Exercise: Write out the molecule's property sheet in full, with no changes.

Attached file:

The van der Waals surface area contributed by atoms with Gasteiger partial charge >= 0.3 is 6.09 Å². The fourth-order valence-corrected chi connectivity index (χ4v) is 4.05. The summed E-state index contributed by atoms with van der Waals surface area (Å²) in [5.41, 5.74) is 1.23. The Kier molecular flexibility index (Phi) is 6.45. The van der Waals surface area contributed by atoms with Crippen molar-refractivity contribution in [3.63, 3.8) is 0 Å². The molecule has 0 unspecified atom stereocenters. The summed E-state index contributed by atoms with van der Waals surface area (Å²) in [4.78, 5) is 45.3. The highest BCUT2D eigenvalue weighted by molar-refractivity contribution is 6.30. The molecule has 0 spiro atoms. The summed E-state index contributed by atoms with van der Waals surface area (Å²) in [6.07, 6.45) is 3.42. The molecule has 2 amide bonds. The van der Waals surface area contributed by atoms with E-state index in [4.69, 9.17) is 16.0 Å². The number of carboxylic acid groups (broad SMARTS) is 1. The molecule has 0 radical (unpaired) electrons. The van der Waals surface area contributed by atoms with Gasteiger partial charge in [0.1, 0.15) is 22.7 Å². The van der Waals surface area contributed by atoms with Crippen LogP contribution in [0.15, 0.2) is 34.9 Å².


The van der Waals surface area contributed by atoms with Gasteiger partial charge >= 0.3 is 6.09 Å². The fourth-order valence-corrected chi connectivity index (χ4v) is 4.05. The summed E-state index contributed by atoms with van der Waals surface area (Å²) in [5.41, 5.74) is 1.23. The Kier molecular flexibility index (Phi) is 6.45. The van der Waals surface area contributed by atoms with Crippen molar-refractivity contribution in [3.63, 3.8) is 0 Å². The molecule has 0 unspecified atom stereocenters. The summed E-state index contributed by atoms with van der Waals surface area (Å²) in [4.78, 5) is 45.3. The highest BCUT2D eigenvalue weighted by molar-refractivity contribution is 6.30. The molecule has 0 spiro atoms. The summed E-state index contributed by atoms with van der Waals surface area (Å²) in [6.07, 6.45) is 3.42. The molecule has 2 amide bonds. The van der Waals surface area contributed by atoms with E-state index in [4.69, 9.17) is 16.0 Å². The number of carboxylic acid groups (broad SMARTS) is 1. The molecule has 0 radical (unpaired) electrons. The van der Waals surface area contributed by atoms with Gasteiger partial charge in [0.1, 0.15) is 22.7 Å². The van der Waals surface area contributed by atoms with Crippen LogP contribution in [0.15, 0.2) is 34.9 Å².